Just went though Tim O’Reilly’s The State of the Internet Operating System. Fascinating, thought-provoking, directly related to what I am working on regarding ambient socio-digital systems (ASDS). Key bits:
“What mobile app (other than casual games) exists solely on the phone? Virtually every application is a network application, relying on remote services to perform its function. Where is the “operating system” in all this? Clearly, it is still evolving. Applications use a hodgepodge of services from multiple different providers to get the information they need.”
“We are once again approaching the point at which the Faustian bargain will be made: simply use our facilities, and the complexity will go away. And much as happened during the 1980s, there is more than one company making that promise. We’re entering a modern version of “the Great Game”, the rivalry to control the narrow passes to the promised future of computing. “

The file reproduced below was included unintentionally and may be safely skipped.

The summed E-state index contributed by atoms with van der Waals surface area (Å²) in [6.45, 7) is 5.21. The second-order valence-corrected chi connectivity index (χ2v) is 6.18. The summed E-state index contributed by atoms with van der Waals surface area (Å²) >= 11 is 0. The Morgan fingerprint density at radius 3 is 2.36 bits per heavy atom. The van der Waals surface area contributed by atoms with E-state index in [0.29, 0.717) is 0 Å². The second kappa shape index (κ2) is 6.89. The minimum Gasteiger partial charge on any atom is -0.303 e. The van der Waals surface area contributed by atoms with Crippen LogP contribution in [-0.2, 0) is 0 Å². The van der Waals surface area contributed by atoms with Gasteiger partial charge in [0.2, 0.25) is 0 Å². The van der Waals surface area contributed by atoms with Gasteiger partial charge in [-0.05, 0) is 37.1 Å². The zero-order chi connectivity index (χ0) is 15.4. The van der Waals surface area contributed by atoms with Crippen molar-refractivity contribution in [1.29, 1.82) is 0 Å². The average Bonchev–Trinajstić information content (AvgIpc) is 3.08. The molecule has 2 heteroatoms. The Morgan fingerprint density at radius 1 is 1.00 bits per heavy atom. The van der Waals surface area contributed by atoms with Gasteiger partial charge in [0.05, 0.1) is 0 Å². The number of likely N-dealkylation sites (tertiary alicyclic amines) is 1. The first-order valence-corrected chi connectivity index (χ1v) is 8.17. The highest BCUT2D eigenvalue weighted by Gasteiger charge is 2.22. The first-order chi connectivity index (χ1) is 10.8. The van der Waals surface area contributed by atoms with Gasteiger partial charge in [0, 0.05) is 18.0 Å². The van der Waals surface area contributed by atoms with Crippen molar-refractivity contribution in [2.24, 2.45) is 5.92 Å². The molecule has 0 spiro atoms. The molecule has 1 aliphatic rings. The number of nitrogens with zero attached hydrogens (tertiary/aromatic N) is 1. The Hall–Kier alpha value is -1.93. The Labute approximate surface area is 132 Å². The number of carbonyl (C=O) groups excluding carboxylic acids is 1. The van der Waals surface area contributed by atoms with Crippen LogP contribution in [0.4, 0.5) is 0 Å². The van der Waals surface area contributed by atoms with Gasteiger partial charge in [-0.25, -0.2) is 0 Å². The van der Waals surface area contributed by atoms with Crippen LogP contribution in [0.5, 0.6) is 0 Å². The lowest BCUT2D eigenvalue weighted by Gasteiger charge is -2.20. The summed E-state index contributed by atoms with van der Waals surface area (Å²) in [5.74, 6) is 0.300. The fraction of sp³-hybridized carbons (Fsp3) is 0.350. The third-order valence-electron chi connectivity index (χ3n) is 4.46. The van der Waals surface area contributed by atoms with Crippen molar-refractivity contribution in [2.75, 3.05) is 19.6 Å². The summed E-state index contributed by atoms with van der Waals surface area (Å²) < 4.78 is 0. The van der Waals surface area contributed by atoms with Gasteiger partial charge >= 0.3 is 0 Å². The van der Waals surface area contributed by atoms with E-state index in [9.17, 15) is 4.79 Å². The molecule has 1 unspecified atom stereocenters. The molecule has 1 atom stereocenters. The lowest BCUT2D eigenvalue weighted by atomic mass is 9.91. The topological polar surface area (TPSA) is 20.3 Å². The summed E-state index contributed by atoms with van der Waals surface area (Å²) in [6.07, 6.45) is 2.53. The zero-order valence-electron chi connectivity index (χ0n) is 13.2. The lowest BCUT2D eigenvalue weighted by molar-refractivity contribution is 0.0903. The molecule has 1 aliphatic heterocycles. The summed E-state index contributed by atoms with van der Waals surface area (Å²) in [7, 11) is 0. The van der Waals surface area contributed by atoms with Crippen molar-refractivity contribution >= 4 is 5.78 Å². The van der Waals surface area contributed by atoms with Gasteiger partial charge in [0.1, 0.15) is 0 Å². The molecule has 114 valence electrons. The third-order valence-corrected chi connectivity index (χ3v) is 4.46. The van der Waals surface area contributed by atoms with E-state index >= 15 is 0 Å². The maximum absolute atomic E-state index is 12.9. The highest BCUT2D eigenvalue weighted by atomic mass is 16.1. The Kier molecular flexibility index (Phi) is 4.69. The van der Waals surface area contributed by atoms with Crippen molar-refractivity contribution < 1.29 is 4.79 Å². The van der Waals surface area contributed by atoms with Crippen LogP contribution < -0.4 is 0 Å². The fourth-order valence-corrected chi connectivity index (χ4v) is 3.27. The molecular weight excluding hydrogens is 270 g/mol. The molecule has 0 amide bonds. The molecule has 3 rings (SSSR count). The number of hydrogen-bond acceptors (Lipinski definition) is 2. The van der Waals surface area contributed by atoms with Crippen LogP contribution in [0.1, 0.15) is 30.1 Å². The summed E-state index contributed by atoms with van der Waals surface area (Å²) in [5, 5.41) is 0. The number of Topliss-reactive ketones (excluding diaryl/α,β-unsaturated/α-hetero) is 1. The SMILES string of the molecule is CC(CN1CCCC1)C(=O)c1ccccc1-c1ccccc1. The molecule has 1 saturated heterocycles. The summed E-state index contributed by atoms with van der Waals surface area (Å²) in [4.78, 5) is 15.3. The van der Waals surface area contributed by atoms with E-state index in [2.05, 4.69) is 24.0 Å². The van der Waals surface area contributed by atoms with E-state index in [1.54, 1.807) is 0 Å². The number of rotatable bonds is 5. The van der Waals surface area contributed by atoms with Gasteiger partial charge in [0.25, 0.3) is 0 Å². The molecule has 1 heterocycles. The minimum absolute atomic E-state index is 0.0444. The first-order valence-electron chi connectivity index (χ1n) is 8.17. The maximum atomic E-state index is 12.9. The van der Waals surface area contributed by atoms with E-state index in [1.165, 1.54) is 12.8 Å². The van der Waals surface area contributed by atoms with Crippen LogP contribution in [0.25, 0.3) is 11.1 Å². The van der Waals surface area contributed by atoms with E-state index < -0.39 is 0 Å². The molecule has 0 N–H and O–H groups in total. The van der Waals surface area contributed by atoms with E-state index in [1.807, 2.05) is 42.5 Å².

“The underlying services accessed by applications today are not just device components and operating system features, but data subsystems: locations, social networks, indexes of web sites, speech recognition, image recognition, automated translation. It’s easy to think that it’s the sensors in your device – the touch screen, the microphone, the GPS, the magnetometer, the accelerometer – that are enabling their cool new functionality. But really, these sensors are just inputs to massive data subsystems living in the cloud.”
“Location is the sine-qua-non of mobile apps. When your phone knows where you are, it can find your friends, find services nearby, and even better authenticate a transaction.”
“Where is the memory management?”
Location, time, and emotive attachments (intensity) are the key vectors he identifies, and I agree. A fascinating problem is the management of a locally-cached memory-shadow. All in all, plenty to think of.